By Kalinga Seneviratne
With the geo-political battle between China and the United States gathering momentum in Asia, whoever can define democracy better and demonstrate that it works for the betterment of the people, could win the battle in coming years.
One may argue that there is no such battle for democracy because it is a battle between democracy and authoritarianism with China clearly in the latter box. But, while the Covid pandemic has been devastating the world, China has moved aggressively to redefine democracy as a development right accusing the West, and the US, of weaponizing human rights and democracy.
They won a small victory at the UN Human Rights Council (UNHRC) in July last year when a resolution on the role of development in promoting and protecting human rights for the wellbeing of the “entire population” was adopted by 31 votes to 14 with even India voting for it along with other Asian countries such as Indonesia, Philippines, Bangladesh and Nepal. Voting against it were mainly European nations plus South Korea and Japan.
The resolution called upon the UNHRC to organize a regional seminar before the 2023 sessions to define the role of development in promoting human rights. It is in this process a new definition of democracy could be born and the Asian media need to pay attention to it because the western media would ignore it.
In a speech to the Canberra Press Club in August 2020, China’s deputy ambassador to Australia Wang Xining said, “the overarching mandate of the government, and the Communist Party of China, is to meet the ever-growing needs of our people for a better life and promote comprehensive human development and common prosperity, by eradicating poverty, upgrading productivity, optimizing the allocation and improving livelihood”. He described this as “building socialist democracy”.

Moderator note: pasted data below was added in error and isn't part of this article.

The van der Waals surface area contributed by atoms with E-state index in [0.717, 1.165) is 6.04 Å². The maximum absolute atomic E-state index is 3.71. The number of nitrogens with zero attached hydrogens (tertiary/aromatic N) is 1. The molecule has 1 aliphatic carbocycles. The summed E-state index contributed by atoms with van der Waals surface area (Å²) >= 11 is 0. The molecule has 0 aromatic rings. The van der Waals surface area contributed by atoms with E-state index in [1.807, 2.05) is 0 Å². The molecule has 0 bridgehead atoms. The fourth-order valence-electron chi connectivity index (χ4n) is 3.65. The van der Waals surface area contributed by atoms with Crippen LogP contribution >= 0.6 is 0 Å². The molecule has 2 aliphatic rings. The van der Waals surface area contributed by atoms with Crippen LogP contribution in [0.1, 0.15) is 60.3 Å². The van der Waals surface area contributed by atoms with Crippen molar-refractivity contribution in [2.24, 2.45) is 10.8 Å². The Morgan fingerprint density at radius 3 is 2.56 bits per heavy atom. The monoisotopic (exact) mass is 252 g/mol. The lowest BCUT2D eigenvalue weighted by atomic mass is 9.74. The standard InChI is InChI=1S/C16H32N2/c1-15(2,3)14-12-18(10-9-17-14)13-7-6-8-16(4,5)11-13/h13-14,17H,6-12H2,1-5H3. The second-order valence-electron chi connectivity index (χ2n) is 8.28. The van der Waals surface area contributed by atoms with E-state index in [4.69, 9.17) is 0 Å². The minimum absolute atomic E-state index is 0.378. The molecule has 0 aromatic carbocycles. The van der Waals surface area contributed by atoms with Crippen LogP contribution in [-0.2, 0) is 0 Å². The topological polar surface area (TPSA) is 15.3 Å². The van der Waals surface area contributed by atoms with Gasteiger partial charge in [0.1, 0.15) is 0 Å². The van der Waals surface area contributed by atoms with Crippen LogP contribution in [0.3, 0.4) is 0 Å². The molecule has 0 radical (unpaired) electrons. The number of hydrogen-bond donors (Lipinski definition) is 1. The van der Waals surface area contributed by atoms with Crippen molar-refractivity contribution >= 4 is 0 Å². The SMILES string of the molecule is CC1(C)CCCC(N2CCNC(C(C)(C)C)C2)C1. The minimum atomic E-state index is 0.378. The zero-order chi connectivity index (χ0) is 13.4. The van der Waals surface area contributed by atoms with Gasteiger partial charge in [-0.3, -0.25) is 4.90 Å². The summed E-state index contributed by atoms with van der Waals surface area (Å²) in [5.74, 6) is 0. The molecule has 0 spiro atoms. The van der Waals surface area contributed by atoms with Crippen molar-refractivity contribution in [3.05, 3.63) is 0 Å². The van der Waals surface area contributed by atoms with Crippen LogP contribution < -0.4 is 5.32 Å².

Later responding to a question by an Australian journalist he said that it is the wrong attitude to say, “mine (western) is democracy and yours is not”. He argued that it is a narrow interpretation and an empty political slogan. “I think democracy is not the end, it is the means (of socio-economic development)” noted Wang.
In the opening speech to his own Democracy Summit in December 2021, US President Joe Biden acknowledged that people all over the world are dissatisfied with democratic governments because they feel these are failing to deliver their needs. “In my view this is the defining challenge of our time,” he said. At the same time, he warned that autocratic governments “justify their repressive policies and practices as a more efficient way to address today’s challenges”.